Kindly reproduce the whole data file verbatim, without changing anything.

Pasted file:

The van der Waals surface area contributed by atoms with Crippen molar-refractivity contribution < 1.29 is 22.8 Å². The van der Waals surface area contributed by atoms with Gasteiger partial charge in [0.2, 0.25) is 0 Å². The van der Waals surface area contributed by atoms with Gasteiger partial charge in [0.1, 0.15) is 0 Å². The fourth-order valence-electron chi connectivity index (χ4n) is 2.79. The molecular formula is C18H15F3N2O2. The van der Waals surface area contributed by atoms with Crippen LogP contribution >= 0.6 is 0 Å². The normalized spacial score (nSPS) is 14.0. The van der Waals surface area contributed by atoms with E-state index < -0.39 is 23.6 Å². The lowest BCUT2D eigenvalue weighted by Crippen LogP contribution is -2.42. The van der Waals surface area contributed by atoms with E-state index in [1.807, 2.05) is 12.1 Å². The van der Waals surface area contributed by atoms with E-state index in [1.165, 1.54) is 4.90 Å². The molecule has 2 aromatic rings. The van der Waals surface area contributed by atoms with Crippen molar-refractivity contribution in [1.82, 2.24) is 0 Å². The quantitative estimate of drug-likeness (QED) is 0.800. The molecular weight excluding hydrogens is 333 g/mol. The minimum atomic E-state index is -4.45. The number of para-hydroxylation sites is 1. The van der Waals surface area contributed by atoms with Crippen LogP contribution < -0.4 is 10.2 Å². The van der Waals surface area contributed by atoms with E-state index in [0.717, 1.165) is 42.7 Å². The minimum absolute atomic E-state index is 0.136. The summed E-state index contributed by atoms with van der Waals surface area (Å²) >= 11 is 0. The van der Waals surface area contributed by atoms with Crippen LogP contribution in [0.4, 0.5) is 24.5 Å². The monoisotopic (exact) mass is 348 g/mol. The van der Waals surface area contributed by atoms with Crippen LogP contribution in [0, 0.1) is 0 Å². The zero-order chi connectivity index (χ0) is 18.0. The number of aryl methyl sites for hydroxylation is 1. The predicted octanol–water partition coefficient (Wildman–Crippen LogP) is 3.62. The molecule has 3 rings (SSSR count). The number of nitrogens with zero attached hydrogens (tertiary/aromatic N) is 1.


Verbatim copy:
The van der Waals surface area contributed by atoms with Crippen molar-refractivity contribution < 1.29 is 22.8 Å². The van der Waals surface area contributed by atoms with Gasteiger partial charge in [0.2, 0.25) is 0 Å². The van der Waals surface area contributed by atoms with Gasteiger partial charge in [0.1, 0.15) is 0 Å². The fourth-order valence-electron chi connectivity index (χ4n) is 2.79. The molecular formula is C18H15F3N2O2. The van der Waals surface area contributed by atoms with Crippen LogP contribution >= 0.6 is 0 Å². The normalized spacial score (nSPS) is 14.0. The van der Waals surface area contributed by atoms with E-state index < -0.39 is 23.6 Å². The lowest BCUT2D eigenvalue weighted by Crippen LogP contribution is -2.42. The van der Waals surface area contributed by atoms with E-state index in [1.807, 2.05) is 12.1 Å². The van der Waals surface area contributed by atoms with E-state index in [1.165, 1.54) is 4.90 Å². The molecule has 2 aromatic rings. The van der Waals surface area contributed by atoms with Crippen molar-refractivity contribution in [1.82, 2.24) is 0 Å². The quantitative estimate of drug-likeness (QED) is 0.800. The molecular weight excluding hydrogens is 333 g/mol. The minimum atomic E-state index is -4.45. The number of para-hydroxylation sites is 1. The van der Waals surface area contributed by atoms with Crippen LogP contribution < -0.4 is 10.2 Å². The van der Waals surface area contributed by atoms with E-state index in [0.717, 1.165) is 42.7 Å². The minimum absolute atomic E-state index is 0.136. The summed E-state index contributed by atoms with van der Waals surface area (Å²) >= 11 is 0. The van der Waals surface area contributed by atoms with Crippen LogP contribution in [0.4, 0.5) is 24.5 Å². The monoisotopic (exact) mass is 348 g/mol. The van der Waals surface area contributed by atoms with Crippen LogP contribution in [0, 0.1) is 0 Å². The zero-order chi connectivity index (χ0) is 18.0. The number of aryl methyl sites for hydroxylation is 1. The predicted octanol–water partition coefficient (Wildman–Crippen LogP) is 3.62. The molecule has 3 rings (SSSR count). The number of nitrogens with zero attached hydrogens (tertiary/aromatic N) is 1.